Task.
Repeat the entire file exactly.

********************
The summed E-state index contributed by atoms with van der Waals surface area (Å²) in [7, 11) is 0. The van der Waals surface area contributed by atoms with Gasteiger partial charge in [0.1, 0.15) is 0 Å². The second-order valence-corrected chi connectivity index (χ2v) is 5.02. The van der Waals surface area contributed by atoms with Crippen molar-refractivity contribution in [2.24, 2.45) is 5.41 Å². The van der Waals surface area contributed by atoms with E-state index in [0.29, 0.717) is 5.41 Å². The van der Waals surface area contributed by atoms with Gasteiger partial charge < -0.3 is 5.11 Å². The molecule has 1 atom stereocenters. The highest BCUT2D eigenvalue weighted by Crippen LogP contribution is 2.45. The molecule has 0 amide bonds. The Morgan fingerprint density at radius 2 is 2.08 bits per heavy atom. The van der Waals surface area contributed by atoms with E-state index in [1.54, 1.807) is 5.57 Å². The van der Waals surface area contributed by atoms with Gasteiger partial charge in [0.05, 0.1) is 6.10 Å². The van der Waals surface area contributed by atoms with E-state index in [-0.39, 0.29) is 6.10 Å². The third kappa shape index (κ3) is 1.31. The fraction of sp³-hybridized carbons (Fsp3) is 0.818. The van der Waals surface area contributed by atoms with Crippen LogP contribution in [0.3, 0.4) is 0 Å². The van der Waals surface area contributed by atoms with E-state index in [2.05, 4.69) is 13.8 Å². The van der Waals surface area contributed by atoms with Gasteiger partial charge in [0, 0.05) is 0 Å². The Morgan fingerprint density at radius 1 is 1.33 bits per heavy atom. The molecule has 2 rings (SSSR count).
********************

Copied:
The summed E-state index contributed by atoms with van der Waals surface area (Å²) in [7, 11) is 0. The van der Waals surface area contributed by atoms with Gasteiger partial charge in [0.1, 0.15) is 0 Å². The second-order valence-corrected chi connectivity index (χ2v) is 5.02. The van der Waals surface area contributed by atoms with Crippen molar-refractivity contribution in [2.24, 2.45) is 5.41 Å². The van der Waals surface area contributed by atoms with E-state index in [0.29, 0.717) is 5.41 Å². The van der Waals surface area contributed by atoms with Gasteiger partial charge < -0.3 is 5.11 Å². The molecule has 1 atom stereocenters. The highest BCUT2D eigenvalue weighted by Crippen LogP contribution is 2.45. The molecule has 0 amide bonds. The Morgan fingerprint density at radius 2 is 2.08 bits per heavy atom. The van der Waals surface area contributed by atoms with E-state index in [1.54, 1.807) is 5.57 Å². The van der Waals surface area contributed by atoms with Gasteiger partial charge in [0.05, 0.1) is 6.10 Å². The van der Waals surface area contributed by atoms with E-state index in [-0.39, 0.29) is 6.10 Å². The third kappa shape index (κ3) is 1.31. The fraction of sp³-hybridized carbons (Fsp3) is 0.818. The van der Waals surface area contributed by atoms with Crippen LogP contribution in [0.3, 0.4) is 0 Å². The van der Waals surface area contributed by atoms with E-state index in [2.05, 4.69) is 13.8 Å². The van der Waals surface area contributed by atoms with Gasteiger partial charge in [0, 0.05) is 0 Å². The Morgan fingerprint density at radius 1 is 1.33 bits per heavy atom. The molecule has 2 rings (SSSR count).